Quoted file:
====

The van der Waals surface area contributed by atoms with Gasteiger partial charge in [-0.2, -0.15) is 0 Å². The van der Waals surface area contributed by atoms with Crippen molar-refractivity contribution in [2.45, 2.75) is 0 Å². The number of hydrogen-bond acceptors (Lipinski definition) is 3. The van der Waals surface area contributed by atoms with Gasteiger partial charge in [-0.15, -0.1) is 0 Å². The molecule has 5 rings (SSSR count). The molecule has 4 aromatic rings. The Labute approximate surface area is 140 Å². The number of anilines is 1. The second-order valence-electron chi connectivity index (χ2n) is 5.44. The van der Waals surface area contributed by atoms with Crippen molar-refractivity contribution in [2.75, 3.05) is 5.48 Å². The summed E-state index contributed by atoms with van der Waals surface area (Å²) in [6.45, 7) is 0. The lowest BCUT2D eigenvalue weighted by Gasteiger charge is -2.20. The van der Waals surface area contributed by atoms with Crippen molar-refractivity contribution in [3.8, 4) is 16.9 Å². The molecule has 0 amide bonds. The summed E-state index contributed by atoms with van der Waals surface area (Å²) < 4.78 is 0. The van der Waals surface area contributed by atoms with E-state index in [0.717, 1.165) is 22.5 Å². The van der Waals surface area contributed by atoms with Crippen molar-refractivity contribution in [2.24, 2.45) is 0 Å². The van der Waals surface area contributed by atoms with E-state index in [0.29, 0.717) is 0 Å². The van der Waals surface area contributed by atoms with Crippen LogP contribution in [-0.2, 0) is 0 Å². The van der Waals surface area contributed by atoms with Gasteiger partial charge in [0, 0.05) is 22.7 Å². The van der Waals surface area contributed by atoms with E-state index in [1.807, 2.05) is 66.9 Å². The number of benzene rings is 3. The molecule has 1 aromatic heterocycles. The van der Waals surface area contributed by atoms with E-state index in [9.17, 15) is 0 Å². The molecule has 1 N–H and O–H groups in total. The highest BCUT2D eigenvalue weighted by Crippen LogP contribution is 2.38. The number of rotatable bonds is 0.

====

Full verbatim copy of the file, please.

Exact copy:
The van der Waals surface area contributed by atoms with Gasteiger partial charge in [-0.2, -0.15) is 0 Å². The van der Waals surface area contributed by atoms with Crippen molar-refractivity contribution in [2.45, 2.75) is 0 Å². The number of hydrogen-bond acceptors (Lipinski definition) is 3. The van der Waals surface area contributed by atoms with Gasteiger partial charge in [-0.15, -0.1) is 0 Å². The molecule has 5 rings (SSSR count). The molecule has 4 aromatic rings. The Labute approximate surface area is 140 Å². The number of anilines is 1. The second-order valence-electron chi connectivity index (χ2n) is 5.44. The van der Waals surface area contributed by atoms with Crippen molar-refractivity contribution in [2.75, 3.05) is 5.48 Å². The summed E-state index contributed by atoms with van der Waals surface area (Å²) in [6.45, 7) is 0. The lowest BCUT2D eigenvalue weighted by Gasteiger charge is -2.20. The van der Waals surface area contributed by atoms with Crippen molar-refractivity contribution in [3.8, 4) is 16.9 Å². The molecule has 0 amide bonds. The summed E-state index contributed by atoms with van der Waals surface area (Å²) < 4.78 is 0. The van der Waals surface area contributed by atoms with E-state index in [0.717, 1.165) is 22.5 Å². The van der Waals surface area contributed by atoms with Crippen molar-refractivity contribution in [2.24, 2.45) is 0 Å². The van der Waals surface area contributed by atoms with E-state index in [0.29, 0.717) is 0 Å². The van der Waals surface area contributed by atoms with Crippen LogP contribution in [-0.2, 0) is 0 Å². The van der Waals surface area contributed by atoms with Gasteiger partial charge in [0, 0.05) is 22.7 Å². The van der Waals surface area contributed by atoms with E-state index in [1.807, 2.05) is 66.9 Å². The number of benzene rings is 3. The molecule has 1 aromatic heterocycles. The van der Waals surface area contributed by atoms with E-state index in [9.17, 15) is 0 Å². The molecule has 1 N–H and O–H groups in total. The highest BCUT2D eigenvalue weighted by Crippen LogP contribution is 2.38. The number of rotatable bonds is 0.